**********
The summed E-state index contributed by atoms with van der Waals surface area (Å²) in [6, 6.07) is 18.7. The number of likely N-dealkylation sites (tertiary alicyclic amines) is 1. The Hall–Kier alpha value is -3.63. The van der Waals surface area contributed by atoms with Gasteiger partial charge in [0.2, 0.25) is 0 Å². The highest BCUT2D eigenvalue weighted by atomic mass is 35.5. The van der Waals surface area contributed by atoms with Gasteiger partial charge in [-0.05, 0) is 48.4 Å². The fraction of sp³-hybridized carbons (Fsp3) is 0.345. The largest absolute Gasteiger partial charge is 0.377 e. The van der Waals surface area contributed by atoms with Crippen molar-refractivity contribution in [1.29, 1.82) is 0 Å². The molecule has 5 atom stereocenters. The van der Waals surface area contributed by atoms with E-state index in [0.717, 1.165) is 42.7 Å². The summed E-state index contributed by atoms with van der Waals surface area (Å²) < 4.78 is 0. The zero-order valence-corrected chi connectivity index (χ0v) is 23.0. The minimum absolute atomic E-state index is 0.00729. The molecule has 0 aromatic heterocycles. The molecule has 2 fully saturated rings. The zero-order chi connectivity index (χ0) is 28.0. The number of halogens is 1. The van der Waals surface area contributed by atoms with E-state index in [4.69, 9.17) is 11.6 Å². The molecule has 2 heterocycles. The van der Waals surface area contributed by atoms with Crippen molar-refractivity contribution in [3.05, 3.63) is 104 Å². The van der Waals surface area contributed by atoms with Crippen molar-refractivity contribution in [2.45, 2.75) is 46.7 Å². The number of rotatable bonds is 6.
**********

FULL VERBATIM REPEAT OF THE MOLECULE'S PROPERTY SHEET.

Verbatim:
The summed E-state index contributed by atoms with van der Waals surface area (Å²) in [6, 6.07) is 18.7. The number of likely N-dealkylation sites (tertiary alicyclic amines) is 1. The Hall–Kier alpha value is -3.63. The van der Waals surface area contributed by atoms with Gasteiger partial charge in [0.2, 0.25) is 0 Å². The highest BCUT2D eigenvalue weighted by atomic mass is 35.5. The van der Waals surface area contributed by atoms with Gasteiger partial charge in [-0.05, 0) is 48.4 Å². The fraction of sp³-hybridized carbons (Fsp3) is 0.345. The largest absolute Gasteiger partial charge is 0.377 e. The van der Waals surface area contributed by atoms with Crippen molar-refractivity contribution in [1.29, 1.82) is 0 Å². The molecule has 5 atom stereocenters. The van der Waals surface area contributed by atoms with E-state index in [0.717, 1.165) is 42.7 Å². The summed E-state index contributed by atoms with van der Waals surface area (Å²) < 4.78 is 0. The zero-order valence-corrected chi connectivity index (χ0v) is 23.0. The minimum absolute atomic E-state index is 0.00729. The molecule has 0 aromatic heterocycles. The molecule has 2 fully saturated rings. The zero-order chi connectivity index (χ0) is 28.0. The number of halogens is 1. The van der Waals surface area contributed by atoms with E-state index in [4.69, 9.17) is 11.6 Å². The molecule has 2 heterocycles. The van der Waals surface area contributed by atoms with Crippen molar-refractivity contribution in [3.05, 3.63) is 104 Å². The van der Waals surface area contributed by atoms with Crippen molar-refractivity contribution in [2.45, 2.75) is 46.7 Å². The number of rotatable bonds is 6.